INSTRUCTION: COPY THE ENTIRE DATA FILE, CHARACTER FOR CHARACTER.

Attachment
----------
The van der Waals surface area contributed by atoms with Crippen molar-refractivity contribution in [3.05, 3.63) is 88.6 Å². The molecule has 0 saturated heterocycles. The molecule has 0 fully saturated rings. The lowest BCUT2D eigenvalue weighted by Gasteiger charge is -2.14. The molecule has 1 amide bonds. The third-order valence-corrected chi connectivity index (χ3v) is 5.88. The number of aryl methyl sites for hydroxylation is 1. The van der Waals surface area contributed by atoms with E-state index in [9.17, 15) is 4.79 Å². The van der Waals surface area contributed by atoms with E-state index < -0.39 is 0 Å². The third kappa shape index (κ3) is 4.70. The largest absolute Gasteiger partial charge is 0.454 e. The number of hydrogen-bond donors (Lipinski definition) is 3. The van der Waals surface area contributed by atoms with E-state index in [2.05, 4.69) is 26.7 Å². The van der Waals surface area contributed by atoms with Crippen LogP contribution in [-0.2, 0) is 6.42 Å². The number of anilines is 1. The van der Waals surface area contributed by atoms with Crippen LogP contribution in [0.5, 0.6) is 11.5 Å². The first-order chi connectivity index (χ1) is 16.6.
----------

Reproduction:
The van der Waals surface area contributed by atoms with Crippen molar-refractivity contribution in [3.05, 3.63) is 88.6 Å². The molecule has 0 saturated heterocycles. The molecule has 0 fully saturated rings. The lowest BCUT2D eigenvalue weighted by Gasteiger charge is -2.14. The molecule has 1 amide bonds. The third-order valence-corrected chi connectivity index (χ3v) is 5.88. The number of aryl methyl sites for hydroxylation is 1. The van der Waals surface area contributed by atoms with E-state index in [9.17, 15) is 4.79 Å². The van der Waals surface area contributed by atoms with E-state index < -0.39 is 0 Å². The third kappa shape index (κ3) is 4.70. The largest absolute Gasteiger partial charge is 0.454 e. The number of hydrogen-bond donors (Lipinski definition) is 3. The van der Waals surface area contributed by atoms with E-state index in [2.05, 4.69) is 26.7 Å². The van der Waals surface area contributed by atoms with Crippen LogP contribution in [-0.2, 0) is 6.42 Å². The number of anilines is 1. The van der Waals surface area contributed by atoms with Crippen LogP contribution in [0.5, 0.6) is 11.5 Å². The first-order chi connectivity index (χ1) is 16.6.